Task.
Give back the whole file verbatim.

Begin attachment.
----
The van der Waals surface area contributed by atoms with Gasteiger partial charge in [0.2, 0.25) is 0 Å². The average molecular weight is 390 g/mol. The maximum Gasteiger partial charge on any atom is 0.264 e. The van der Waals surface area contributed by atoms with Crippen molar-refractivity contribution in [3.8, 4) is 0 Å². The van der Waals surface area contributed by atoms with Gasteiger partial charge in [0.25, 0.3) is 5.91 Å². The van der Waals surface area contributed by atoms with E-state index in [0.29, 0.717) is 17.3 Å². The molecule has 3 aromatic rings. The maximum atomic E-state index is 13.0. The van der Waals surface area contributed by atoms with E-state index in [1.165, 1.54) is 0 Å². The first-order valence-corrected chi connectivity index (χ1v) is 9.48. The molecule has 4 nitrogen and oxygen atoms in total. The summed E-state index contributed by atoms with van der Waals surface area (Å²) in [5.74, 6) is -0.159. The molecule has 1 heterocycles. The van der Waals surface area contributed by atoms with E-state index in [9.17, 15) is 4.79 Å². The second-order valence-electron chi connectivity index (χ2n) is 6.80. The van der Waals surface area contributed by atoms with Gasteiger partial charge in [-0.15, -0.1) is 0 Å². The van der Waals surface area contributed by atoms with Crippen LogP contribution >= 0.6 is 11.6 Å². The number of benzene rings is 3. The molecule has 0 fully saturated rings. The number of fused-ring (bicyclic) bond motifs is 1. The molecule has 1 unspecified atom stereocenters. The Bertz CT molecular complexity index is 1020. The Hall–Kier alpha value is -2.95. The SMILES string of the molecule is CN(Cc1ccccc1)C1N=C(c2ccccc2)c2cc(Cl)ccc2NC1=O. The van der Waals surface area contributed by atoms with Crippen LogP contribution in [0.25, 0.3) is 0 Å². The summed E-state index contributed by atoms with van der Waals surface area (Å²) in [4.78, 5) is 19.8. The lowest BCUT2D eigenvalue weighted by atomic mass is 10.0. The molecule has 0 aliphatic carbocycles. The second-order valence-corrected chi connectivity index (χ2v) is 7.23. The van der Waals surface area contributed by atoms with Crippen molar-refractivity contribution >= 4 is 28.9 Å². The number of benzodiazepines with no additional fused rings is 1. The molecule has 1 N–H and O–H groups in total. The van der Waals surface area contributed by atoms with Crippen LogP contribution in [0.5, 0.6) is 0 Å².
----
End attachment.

The van der Waals surface area contributed by atoms with Gasteiger partial charge in [0.2, 0.25) is 0 Å². The average molecular weight is 390 g/mol. The maximum Gasteiger partial charge on any atom is 0.264 e. The van der Waals surface area contributed by atoms with Crippen molar-refractivity contribution in [3.8, 4) is 0 Å². The van der Waals surface area contributed by atoms with Gasteiger partial charge in [0.25, 0.3) is 5.91 Å². The van der Waals surface area contributed by atoms with E-state index in [0.29, 0.717) is 17.3 Å². The molecule has 3 aromatic rings. The maximum atomic E-state index is 13.0. The van der Waals surface area contributed by atoms with E-state index in [1.165, 1.54) is 0 Å². The first-order valence-corrected chi connectivity index (χ1v) is 9.48. The molecule has 4 nitrogen and oxygen atoms in total. The summed E-state index contributed by atoms with van der Waals surface area (Å²) in [5.74, 6) is -0.159. The molecule has 1 heterocycles. The van der Waals surface area contributed by atoms with E-state index in [9.17, 15) is 4.79 Å². The second-order valence-electron chi connectivity index (χ2n) is 6.80. The van der Waals surface area contributed by atoms with Gasteiger partial charge in [-0.15, -0.1) is 0 Å². The van der Waals surface area contributed by atoms with Crippen LogP contribution >= 0.6 is 11.6 Å². The number of benzene rings is 3. The molecule has 0 fully saturated rings. The number of fused-ring (bicyclic) bond motifs is 1. The molecule has 1 unspecified atom stereocenters. The Bertz CT molecular complexity index is 1020. The Hall–Kier alpha value is -2.95. The SMILES string of the molecule is CN(Cc1ccccc1)C1N=C(c2ccccc2)c2cc(Cl)ccc2NC1=O. The van der Waals surface area contributed by atoms with Crippen LogP contribution in [0.25, 0.3) is 0 Å². The summed E-state index contributed by atoms with van der Waals surface area (Å²) in [4.78, 5) is 19.8. The lowest BCUT2D eigenvalue weighted by atomic mass is 10.0. The molecule has 0 aliphatic carbocycles. The second-order valence-corrected chi connectivity index (χ2v) is 7.23. The van der Waals surface area contributed by atoms with Crippen molar-refractivity contribution >= 4 is 28.9 Å². The number of benzodiazepines with no additional fused rings is 1. The molecule has 1 N–H and O–H groups in total. The van der Waals surface area contributed by atoms with Crippen LogP contribution in [0.5, 0.6) is 0 Å².